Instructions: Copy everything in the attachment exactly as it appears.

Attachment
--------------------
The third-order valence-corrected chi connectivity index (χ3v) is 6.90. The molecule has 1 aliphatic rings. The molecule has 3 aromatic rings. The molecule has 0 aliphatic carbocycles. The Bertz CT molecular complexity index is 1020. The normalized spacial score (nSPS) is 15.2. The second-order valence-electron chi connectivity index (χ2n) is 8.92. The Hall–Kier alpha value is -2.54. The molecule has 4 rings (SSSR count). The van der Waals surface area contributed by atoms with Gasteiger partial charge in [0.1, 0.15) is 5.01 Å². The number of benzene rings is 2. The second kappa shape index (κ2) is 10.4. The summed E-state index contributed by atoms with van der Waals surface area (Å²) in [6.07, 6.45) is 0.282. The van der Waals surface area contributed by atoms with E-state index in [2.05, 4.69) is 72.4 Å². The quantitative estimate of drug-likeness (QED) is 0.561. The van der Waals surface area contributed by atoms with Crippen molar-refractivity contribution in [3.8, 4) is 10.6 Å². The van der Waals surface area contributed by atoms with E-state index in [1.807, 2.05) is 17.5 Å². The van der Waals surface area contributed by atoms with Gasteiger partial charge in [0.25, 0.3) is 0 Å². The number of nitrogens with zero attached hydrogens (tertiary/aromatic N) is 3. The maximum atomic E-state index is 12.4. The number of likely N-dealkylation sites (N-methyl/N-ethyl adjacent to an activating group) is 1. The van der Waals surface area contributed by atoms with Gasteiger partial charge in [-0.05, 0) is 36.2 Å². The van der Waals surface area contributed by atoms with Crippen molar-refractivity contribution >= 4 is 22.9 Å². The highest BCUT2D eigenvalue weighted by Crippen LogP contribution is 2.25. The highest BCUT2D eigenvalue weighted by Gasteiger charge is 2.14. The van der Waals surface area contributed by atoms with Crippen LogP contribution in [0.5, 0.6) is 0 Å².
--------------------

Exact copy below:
The third-order valence-corrected chi connectivity index (χ3v) is 6.90. The molecule has 1 aliphatic rings. The molecule has 3 aromatic rings. The molecule has 0 aliphatic carbocycles. The Bertz CT molecular complexity index is 1020. The normalized spacial score (nSPS) is 15.2. The second-order valence-electron chi connectivity index (χ2n) is 8.92. The Hall–Kier alpha value is -2.54. The molecule has 4 rings (SSSR count). The van der Waals surface area contributed by atoms with Gasteiger partial charge in [0.1, 0.15) is 5.01 Å². The number of benzene rings is 2. The second kappa shape index (κ2) is 10.4. The summed E-state index contributed by atoms with van der Waals surface area (Å²) in [6.07, 6.45) is 0.282. The van der Waals surface area contributed by atoms with E-state index in [2.05, 4.69) is 72.4 Å². The quantitative estimate of drug-likeness (QED) is 0.561. The van der Waals surface area contributed by atoms with Crippen molar-refractivity contribution in [3.8, 4) is 10.6 Å². The van der Waals surface area contributed by atoms with E-state index in [1.807, 2.05) is 17.5 Å². The van der Waals surface area contributed by atoms with Gasteiger partial charge in [0.25, 0.3) is 0 Å². The number of nitrogens with zero attached hydrogens (tertiary/aromatic N) is 3. The maximum atomic E-state index is 12.4. The number of likely N-dealkylation sites (N-methyl/N-ethyl adjacent to an activating group) is 1. The van der Waals surface area contributed by atoms with Gasteiger partial charge in [-0.05, 0) is 36.2 Å². The van der Waals surface area contributed by atoms with Crippen molar-refractivity contribution >= 4 is 22.9 Å². The highest BCUT2D eigenvalue weighted by Crippen LogP contribution is 2.25. The highest BCUT2D eigenvalue weighted by Gasteiger charge is 2.14. The van der Waals surface area contributed by atoms with Crippen LogP contribution in [0.5, 0.6) is 0 Å².